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|A CurtainUp Review
The Action Against Sol Schumann
By Robert Hicks
Sol Schumann, a devout American Jew and caring father of two grown sons, is accused of atrocious crimes in his role as a kapo, a Jewish prisoner who forcefully (perhaps willfully) assisted in the brutalization of fellow Jewish prisoners in Nazi concentration camps during WWII.
Sweet's play -- loosely based on the 1985 case of Jacob Tannenbaum, a Brooklyn resident tried for war crimes committed during WWII -- takes place in 1985. Germany is working very hard to "reenter the community of civilized nations." German Chancellor Helmut Kohl has invited President Ronald Reagan to visit a German cemetery in Bitburg to honor those who died in WWII. American Jews are outraged because Bitburg cemetery is also the burial place for some SS members from Nazi Germany. Schumann's son Aaron is one of the most vocal opponents of the proposal, despite the fact that many conscripted German soldiers buried at Bitburg did not willfully participate in WWII. Ironically, Aaron, who is so unforgiving toward Germany, must confront the ethical question of forgiveness concerning his father's unspeakable acts in Germany.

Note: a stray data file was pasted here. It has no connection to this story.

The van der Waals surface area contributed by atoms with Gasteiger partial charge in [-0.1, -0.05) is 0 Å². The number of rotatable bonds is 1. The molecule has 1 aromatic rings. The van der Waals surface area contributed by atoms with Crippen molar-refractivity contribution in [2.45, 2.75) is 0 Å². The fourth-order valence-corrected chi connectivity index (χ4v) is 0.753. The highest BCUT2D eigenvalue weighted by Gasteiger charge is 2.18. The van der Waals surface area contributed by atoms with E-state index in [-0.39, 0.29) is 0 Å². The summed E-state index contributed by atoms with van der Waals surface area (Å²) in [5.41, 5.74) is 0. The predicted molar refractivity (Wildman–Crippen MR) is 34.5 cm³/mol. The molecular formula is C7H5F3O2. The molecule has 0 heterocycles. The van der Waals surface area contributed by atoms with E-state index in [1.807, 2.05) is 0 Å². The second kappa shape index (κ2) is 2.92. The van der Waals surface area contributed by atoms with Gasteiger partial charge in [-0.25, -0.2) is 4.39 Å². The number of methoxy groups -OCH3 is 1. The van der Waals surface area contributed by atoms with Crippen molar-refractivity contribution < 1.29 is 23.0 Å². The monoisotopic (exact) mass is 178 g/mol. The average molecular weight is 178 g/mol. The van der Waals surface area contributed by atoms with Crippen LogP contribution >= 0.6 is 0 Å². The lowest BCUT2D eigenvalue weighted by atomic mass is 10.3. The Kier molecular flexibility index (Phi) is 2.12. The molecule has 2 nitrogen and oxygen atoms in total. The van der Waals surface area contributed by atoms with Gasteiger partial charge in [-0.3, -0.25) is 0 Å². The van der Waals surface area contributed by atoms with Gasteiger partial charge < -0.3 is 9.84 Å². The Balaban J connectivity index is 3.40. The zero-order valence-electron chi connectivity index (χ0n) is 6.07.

There are many thought-provoking ethical questions posed in Sol Schumann. What are the implications of selective persecution of war criminals? Will persecution of Sol Schumann and others like him increase anti-Semitism? Is the question of inherent racial superiority a moral dilemma for both Germans and Jews? Unfortunately, Sweet's play does not answer these questions. Sweet ultimately skirts these issues by not allowing his characters to resolve their moral dilemmas.
The play takes some interesting twists and turns in plot, character development, psychological profile and moral dilemmas. Sweet raises questions about the role of memory in persecuting war criminals in Nazi Germany. Actress Tandy Cronyn deserves special mention for her emotionally compelling portrayal of Rivka Glauer, a Canadian Holocaust survivor who is asked to testify on behalf of Sol Schumann. Sweet also poses the question of self-preservation as a defense for one's unwilling participation in evil. Actor Herbert Rubens garners praise here for vividly conveying the emotional turmoil felt by his character Sol Schumann.
In his script Sweet provides instructions to the play's director in his notes about the role of the Ensemble chorus as a group of actors who narrate the story cooperatively. In this regard, he cites Bertolt Brecht's influence. Like Brecht, Sweet has written a political play fraught with moral dilemmas. Unlike Brecht, Sweet does not allow his characters to confront these moral dilemmas and take an ethical and political stance on them. His play engages thought and is highly theatrical, but ultimately Sweet's characters still have lessons to learn from history and Sweet still has lessons to learn from Brecht.
Retold by Tina Packer of Shakespeare & Co.
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